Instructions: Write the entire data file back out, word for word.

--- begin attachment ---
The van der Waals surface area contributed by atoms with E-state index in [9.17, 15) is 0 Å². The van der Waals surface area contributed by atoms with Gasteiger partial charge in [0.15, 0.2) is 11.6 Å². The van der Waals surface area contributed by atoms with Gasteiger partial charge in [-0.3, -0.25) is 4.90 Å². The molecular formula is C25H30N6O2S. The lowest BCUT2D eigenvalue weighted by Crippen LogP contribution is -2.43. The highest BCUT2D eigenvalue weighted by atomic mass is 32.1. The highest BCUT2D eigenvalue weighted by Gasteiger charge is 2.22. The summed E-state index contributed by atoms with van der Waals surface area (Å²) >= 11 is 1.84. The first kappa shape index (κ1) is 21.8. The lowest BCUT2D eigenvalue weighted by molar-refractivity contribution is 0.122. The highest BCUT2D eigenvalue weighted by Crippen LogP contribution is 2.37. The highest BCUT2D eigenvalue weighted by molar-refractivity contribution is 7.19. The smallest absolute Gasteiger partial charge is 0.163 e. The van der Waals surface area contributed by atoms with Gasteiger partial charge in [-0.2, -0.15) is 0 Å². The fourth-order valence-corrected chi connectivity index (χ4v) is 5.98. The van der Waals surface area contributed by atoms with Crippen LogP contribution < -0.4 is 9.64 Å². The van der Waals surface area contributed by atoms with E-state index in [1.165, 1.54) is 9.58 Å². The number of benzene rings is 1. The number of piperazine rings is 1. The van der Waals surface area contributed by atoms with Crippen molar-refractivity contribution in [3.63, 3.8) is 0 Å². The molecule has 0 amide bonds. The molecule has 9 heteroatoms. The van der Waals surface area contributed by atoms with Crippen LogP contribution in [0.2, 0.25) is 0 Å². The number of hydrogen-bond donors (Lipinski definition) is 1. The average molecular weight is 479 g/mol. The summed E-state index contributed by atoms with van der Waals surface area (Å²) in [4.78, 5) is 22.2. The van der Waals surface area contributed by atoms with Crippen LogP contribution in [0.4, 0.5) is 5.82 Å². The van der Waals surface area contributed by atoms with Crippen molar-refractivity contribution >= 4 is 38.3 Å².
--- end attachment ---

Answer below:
The van der Waals surface area contributed by atoms with E-state index in [9.17, 15) is 0 Å². The van der Waals surface area contributed by atoms with Gasteiger partial charge in [0.15, 0.2) is 11.6 Å². The van der Waals surface area contributed by atoms with Gasteiger partial charge in [-0.3, -0.25) is 4.90 Å². The molecular formula is C25H30N6O2S. The lowest BCUT2D eigenvalue weighted by Crippen LogP contribution is -2.43. The highest BCUT2D eigenvalue weighted by atomic mass is 32.1. The highest BCUT2D eigenvalue weighted by Gasteiger charge is 2.22. The summed E-state index contributed by atoms with van der Waals surface area (Å²) >= 11 is 1.84. The first kappa shape index (κ1) is 21.8. The lowest BCUT2D eigenvalue weighted by molar-refractivity contribution is 0.122. The highest BCUT2D eigenvalue weighted by Crippen LogP contribution is 2.37. The highest BCUT2D eigenvalue weighted by molar-refractivity contribution is 7.19. The smallest absolute Gasteiger partial charge is 0.163 e. The van der Waals surface area contributed by atoms with Gasteiger partial charge in [-0.2, -0.15) is 0 Å². The fourth-order valence-corrected chi connectivity index (χ4v) is 5.98. The van der Waals surface area contributed by atoms with Crippen LogP contribution < -0.4 is 9.64 Å². The van der Waals surface area contributed by atoms with E-state index in [1.165, 1.54) is 9.58 Å². The number of benzene rings is 1. The number of piperazine rings is 1. The van der Waals surface area contributed by atoms with Crippen molar-refractivity contribution in [3.63, 3.8) is 0 Å². The molecule has 0 amide bonds. The molecule has 9 heteroatoms. The van der Waals surface area contributed by atoms with Crippen LogP contribution in [0.2, 0.25) is 0 Å². The number of hydrogen-bond donors (Lipinski definition) is 1. The average molecular weight is 479 g/mol. The summed E-state index contributed by atoms with van der Waals surface area (Å²) in [4.78, 5) is 22.2. The van der Waals surface area contributed by atoms with Crippen LogP contribution in [0.4, 0.5) is 5.82 Å². The van der Waals surface area contributed by atoms with Crippen molar-refractivity contribution >= 4 is 38.3 Å².